• Author: Alexis Bonogofsky, Program Manager, WWF’s Sustainable Ranching Initiative

“This is a land where the sky comes down the same distance all around, and those who live in it love it - most of the time.” - K. Ross Toole, Uncommon Land


I’ve always thought there are two kinds of people in the world, those who feel like they can take a deep breath in the wide-open spaces of the prairies and those who are wondering where the mountains are.

I, for one, feel most at home in the great swaths of open space in the rangelands of the Northern Great Plains (NGP) and although I can appreciate the majesty of the mountains, I tend to feel a little claustrophobic in them. I’m certain that Montana got its nickname, Big Sky Country, because of the plains of central and eastern Montana, where you can see a storm coming for hours before it is upon you and the sky ‘comes down the same distance all around.’

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  • Date: 19 May 2021
  • Author: Jason Clay, Executive Director, WWF Markets Institute

First-of-its kind Soy Traders Scorecard finds major traders are not taking sufficient action on their environmental and social commitments

In the last 50 years soy acreage has more than doubled. In just the last two decades, soy production also doubled, mirroring the world’s growing demand for animal feed. About 75% of the world’s soybean crop is used as animal feed for poultry, pigs, livestock, and farmed fish. While a small percentage (~15%) goes directly to foods for human consumption, including vegetable oil, edamame, soy milk, tofu, and other alternative meats, global meat production is still expanding faster each year than all the alternative proteins on the market.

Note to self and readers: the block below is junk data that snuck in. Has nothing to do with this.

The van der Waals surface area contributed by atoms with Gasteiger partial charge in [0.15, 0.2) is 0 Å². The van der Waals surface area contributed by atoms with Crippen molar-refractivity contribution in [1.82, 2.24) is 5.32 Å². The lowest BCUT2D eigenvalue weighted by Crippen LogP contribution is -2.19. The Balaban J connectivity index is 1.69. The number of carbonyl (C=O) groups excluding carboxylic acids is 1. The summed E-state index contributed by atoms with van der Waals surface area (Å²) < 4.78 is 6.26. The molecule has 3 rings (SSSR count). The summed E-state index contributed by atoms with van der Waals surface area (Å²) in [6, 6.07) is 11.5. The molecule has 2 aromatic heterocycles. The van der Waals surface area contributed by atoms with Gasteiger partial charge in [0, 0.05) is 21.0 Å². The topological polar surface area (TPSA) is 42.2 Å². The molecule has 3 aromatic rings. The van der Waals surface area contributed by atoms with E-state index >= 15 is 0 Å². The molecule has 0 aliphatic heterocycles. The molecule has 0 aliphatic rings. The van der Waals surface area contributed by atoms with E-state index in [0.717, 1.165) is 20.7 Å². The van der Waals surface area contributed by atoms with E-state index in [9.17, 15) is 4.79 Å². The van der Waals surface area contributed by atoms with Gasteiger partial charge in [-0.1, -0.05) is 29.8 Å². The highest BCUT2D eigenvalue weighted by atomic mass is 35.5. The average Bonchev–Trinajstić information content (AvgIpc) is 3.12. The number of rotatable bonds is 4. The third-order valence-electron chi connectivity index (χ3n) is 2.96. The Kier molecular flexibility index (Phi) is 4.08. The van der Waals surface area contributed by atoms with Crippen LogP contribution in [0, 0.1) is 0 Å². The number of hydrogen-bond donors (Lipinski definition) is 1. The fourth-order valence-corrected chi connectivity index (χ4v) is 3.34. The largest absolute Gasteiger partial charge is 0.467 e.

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  • Date: 28 April 2021
  • Author: Punit Renjen, Deloitte Global CEO

Each year, Deloitte surveys the Millennial and the Gen Z cohorts asking them to share their top concerns about business and society. Prior to the pandemic, both groups ranked climate change and protecting the environment as issues that mattered the most to them. When we revisited the question in May 2020, in the midst of the pandemic, not much had changed. Even though healthcare and disease prevention edged slightly ahead among Millennials, climate change was still the top concern for Gen Z.

In a separate Deloitte survey, we asked 750 business executives in thirteen countries a similar question, and over 80% of them acknowledged that their organizations are concerned about climate change. However, 65% of them also acknowledged that their companies have had to cut back their environmental sustainability initiatives due to the pandemic.